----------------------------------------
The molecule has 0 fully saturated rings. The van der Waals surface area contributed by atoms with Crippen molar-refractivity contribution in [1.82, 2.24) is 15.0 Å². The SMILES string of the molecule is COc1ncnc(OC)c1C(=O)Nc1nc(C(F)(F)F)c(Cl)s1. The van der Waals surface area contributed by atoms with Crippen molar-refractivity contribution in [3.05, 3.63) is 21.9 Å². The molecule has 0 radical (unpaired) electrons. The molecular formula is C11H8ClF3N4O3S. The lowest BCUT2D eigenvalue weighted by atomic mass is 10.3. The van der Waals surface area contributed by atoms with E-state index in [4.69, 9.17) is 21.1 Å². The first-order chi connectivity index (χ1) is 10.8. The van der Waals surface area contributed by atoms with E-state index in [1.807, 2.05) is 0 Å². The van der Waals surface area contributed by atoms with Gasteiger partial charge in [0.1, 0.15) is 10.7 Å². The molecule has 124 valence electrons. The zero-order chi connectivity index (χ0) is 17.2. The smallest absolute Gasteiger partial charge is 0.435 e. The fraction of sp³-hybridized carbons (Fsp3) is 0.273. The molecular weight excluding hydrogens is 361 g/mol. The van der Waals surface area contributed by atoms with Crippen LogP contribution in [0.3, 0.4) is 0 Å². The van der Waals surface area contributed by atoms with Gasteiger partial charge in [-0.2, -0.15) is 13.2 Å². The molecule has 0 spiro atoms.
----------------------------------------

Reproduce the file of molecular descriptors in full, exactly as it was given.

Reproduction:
The molecule has 0 fully saturated rings. The van der Waals surface area contributed by atoms with Crippen molar-refractivity contribution in [1.82, 2.24) is 15.0 Å². The SMILES string of the molecule is COc1ncnc(OC)c1C(=O)Nc1nc(C(F)(F)F)c(Cl)s1. The van der Waals surface area contributed by atoms with Crippen molar-refractivity contribution in [3.05, 3.63) is 21.9 Å². The molecule has 0 radical (unpaired) electrons. The molecular formula is C11H8ClF3N4O3S. The lowest BCUT2D eigenvalue weighted by atomic mass is 10.3. The van der Waals surface area contributed by atoms with E-state index in [4.69, 9.17) is 21.1 Å². The first-order chi connectivity index (χ1) is 10.8. The van der Waals surface area contributed by atoms with E-state index in [1.807, 2.05) is 0 Å². The van der Waals surface area contributed by atoms with Gasteiger partial charge in [0.1, 0.15) is 10.7 Å². The molecule has 124 valence electrons. The zero-order chi connectivity index (χ0) is 17.2. The smallest absolute Gasteiger partial charge is 0.435 e. The fraction of sp³-hybridized carbons (Fsp3) is 0.273. The molecular weight excluding hydrogens is 361 g/mol. The van der Waals surface area contributed by atoms with Crippen LogP contribution in [0.3, 0.4) is 0 Å². The van der Waals surface area contributed by atoms with Gasteiger partial charge in [-0.2, -0.15) is 13.2 Å². The molecule has 0 spiro atoms.